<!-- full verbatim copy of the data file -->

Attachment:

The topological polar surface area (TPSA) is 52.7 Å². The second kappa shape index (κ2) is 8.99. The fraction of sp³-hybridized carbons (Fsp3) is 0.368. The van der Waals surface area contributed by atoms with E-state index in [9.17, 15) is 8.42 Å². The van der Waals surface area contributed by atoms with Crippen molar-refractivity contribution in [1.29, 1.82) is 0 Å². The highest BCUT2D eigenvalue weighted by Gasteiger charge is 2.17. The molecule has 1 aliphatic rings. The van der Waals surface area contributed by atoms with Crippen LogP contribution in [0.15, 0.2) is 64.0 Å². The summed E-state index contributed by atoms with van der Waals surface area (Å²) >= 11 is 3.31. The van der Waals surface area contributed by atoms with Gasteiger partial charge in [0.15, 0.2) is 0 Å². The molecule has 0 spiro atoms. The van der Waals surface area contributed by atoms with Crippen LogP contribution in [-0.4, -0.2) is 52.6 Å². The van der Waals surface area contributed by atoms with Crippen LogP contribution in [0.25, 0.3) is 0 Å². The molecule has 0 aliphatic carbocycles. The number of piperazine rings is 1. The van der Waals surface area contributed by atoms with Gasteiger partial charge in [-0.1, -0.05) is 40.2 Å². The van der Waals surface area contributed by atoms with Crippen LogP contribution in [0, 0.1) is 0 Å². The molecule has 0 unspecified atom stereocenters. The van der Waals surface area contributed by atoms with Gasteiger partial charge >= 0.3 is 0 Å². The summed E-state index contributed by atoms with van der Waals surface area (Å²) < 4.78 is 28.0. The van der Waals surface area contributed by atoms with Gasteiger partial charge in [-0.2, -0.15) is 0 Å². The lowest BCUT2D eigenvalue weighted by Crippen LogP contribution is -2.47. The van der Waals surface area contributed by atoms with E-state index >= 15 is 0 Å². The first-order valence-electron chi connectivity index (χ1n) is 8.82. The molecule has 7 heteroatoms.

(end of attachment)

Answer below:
The topological polar surface area (TPSA) is 52.7 Å². The second kappa shape index (κ2) is 8.99. The fraction of sp³-hybridized carbons (Fsp3) is 0.368. The van der Waals surface area contributed by atoms with E-state index in [9.17, 15) is 8.42 Å². The van der Waals surface area contributed by atoms with Crippen molar-refractivity contribution in [1.29, 1.82) is 0 Å². The highest BCUT2D eigenvalue weighted by Gasteiger charge is 2.17. The molecule has 1 aliphatic rings. The van der Waals surface area contributed by atoms with Crippen LogP contribution in [0.15, 0.2) is 64.0 Å². The summed E-state index contributed by atoms with van der Waals surface area (Å²) >= 11 is 3.31. The van der Waals surface area contributed by atoms with Gasteiger partial charge in [0.15, 0.2) is 0 Å². The molecule has 0 spiro atoms. The van der Waals surface area contributed by atoms with Crippen LogP contribution in [-0.4, -0.2) is 52.6 Å². The van der Waals surface area contributed by atoms with Crippen LogP contribution in [0.25, 0.3) is 0 Å². The molecule has 0 aliphatic carbocycles. The number of piperazine rings is 1. The van der Waals surface area contributed by atoms with Gasteiger partial charge in [-0.1, -0.05) is 40.2 Å². The van der Waals surface area contributed by atoms with Crippen LogP contribution in [0, 0.1) is 0 Å². The molecule has 0 unspecified atom stereocenters. The van der Waals surface area contributed by atoms with Gasteiger partial charge >= 0.3 is 0 Å². The summed E-state index contributed by atoms with van der Waals surface area (Å²) < 4.78 is 28.0. The van der Waals surface area contributed by atoms with Gasteiger partial charge in [-0.2, -0.15) is 0 Å². The lowest BCUT2D eigenvalue weighted by Crippen LogP contribution is -2.47. The van der Waals surface area contributed by atoms with E-state index >= 15 is 0 Å². The first-order valence-electron chi connectivity index (χ1n) is 8.82. The molecule has 7 heteroatoms.